State of Decay 2 Review
Platform: PC, Xbox One
Release Date: May 22, 2018
Publisher: Microsoft Studios
Developer: Undead Labs
Disclaimer: This title was reviewed on PC with a code provided to Gaming Instincts by Microsoft Studios.
Zombie games have been a cornerstone for the video game market for a long time. Spanning from Resident Evil to Call of Duty, taking on the army of the dead has held a special place in gamers hearts. State of Decay 2, developed by Undead Labs and published by Microsoft Studios, is the latest addition to the zombie apocalypse.
Taking place in a high desert environment, players must survive by building a community of survivors and scavenging for resources throughout the devastated towns all while fighting and avoiding the living dead. Communities live and die based on the decisions you make and who you recruit, and there is no avoiding the dangers of the world forever. Let’s take a close look at State of Decay 2.
State of Decay 2 does not have a normal story mode. Instead of having a consistent throughline with its narrative, different communities that players start will have different experiences during their various playthroughs. The beginning seems to be the most similar through communities. Players will begin with their community they either started with by doing the tutorial or have randomly generated by skipping the tutorial and rolling three different survivors. The primary objective is to establish a permanent settlement for the community to begin, and then the world opens up from there. During the game, players will encounter radio signals from survivors needing help, discover crooked arms dealers who can turn hostile or friendly mechanics looking for help fixing their car. Most of these events seem to pop up during various playthroughs but as for when they do seems to be somewhat random. How players handle these various situations will affect how outside communities will react to you, whether it be friendly and sell items or immediately hostile and shoot on the spot. If a player chooses to kill everyone who causes trouble, it can impact the overall morale of the player’s community and do more harm internally than good. The dynamic way the story seems to shift around and affect the player differently adds a replayability factor to the game that stands out as a positive.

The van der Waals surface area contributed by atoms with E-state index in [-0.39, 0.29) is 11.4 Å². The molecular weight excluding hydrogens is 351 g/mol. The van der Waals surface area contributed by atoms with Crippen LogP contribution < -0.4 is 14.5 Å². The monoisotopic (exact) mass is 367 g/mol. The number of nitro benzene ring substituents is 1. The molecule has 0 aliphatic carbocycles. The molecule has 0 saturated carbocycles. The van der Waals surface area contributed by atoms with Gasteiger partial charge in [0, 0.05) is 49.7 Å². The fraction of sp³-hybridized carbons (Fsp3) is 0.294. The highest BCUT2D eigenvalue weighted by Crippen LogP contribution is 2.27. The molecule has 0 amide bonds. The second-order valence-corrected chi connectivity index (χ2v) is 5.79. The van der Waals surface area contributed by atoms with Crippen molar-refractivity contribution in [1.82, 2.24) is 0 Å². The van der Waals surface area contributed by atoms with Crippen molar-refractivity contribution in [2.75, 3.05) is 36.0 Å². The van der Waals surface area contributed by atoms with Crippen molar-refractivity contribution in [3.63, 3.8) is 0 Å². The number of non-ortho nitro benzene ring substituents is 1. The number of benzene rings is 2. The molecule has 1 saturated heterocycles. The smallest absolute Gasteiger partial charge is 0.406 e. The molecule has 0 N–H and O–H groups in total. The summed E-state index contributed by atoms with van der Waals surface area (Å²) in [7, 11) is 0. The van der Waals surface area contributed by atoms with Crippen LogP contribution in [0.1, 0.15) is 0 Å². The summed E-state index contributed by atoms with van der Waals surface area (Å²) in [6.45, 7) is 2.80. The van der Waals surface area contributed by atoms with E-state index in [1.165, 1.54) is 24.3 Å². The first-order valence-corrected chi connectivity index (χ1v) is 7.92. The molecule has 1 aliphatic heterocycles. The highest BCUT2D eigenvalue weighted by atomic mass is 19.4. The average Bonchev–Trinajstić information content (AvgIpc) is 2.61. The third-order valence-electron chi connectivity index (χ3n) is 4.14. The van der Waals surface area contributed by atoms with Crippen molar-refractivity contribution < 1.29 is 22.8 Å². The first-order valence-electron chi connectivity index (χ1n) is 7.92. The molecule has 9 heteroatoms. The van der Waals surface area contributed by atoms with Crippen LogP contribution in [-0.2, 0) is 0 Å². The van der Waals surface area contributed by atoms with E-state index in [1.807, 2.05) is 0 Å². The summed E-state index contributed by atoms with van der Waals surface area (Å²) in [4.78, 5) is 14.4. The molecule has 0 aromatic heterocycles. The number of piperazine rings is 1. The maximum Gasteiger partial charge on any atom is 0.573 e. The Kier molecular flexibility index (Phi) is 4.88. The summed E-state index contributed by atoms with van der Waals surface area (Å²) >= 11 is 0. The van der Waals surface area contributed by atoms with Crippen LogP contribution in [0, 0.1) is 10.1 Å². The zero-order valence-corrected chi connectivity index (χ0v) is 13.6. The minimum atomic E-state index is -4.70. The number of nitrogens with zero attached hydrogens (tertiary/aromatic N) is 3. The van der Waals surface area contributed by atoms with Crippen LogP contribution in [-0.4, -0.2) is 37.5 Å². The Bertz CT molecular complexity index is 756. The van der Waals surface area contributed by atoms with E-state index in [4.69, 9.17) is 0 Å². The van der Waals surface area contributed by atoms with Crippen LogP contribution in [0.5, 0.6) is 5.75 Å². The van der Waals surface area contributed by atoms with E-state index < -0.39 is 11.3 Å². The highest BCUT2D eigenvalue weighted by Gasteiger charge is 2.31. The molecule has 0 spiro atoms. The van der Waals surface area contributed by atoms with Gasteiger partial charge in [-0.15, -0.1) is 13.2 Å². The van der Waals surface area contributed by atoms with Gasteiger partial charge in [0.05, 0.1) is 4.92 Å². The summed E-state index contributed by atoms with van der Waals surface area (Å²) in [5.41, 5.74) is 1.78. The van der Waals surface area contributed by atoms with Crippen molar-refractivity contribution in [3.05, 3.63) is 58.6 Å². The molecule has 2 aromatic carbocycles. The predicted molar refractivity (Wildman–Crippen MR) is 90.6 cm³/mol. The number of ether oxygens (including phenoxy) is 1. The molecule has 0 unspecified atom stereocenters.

The basic gameplay of State of Decay 2 can be boiled down to two things: combat and scavenging. First, let’s take a look at combat. Fighting off the undead in this game is very satisfying. Players can have two melee weapons equipped, a primary and a backup, and one ranged weapon. While fighting through the horde, melee weapons really stand out. Each individual weapon feels different based on weather it is a blunt or bladed type and on how heavy or light it is. When swinging a knife or sword the movements are fast and they will dismember the target, where while wielding a pipe or a hammer swings are slower but have an impact that is palpable and can knock down zombies for easy finishing moves. There are many different melee weapons that players can find throughout the map giving players a whole arsenal to choose through to find the perfect fit. Ranged weapons are pretty straightforward, having variants from handguns to assault rifles. Ammo is few and far between, so saving up ammunition for when situations get heavy is a must. The best part about using firearms in State of Decay 2 is that while facing normal or plague zombie types headshots actually matter and will cause a one hit kill, something that seems to lack from other zombie games on the market. Both ranged and melee weapons will break after enough use, but if you don’t want to ditch your favorite weapon it can be repaired.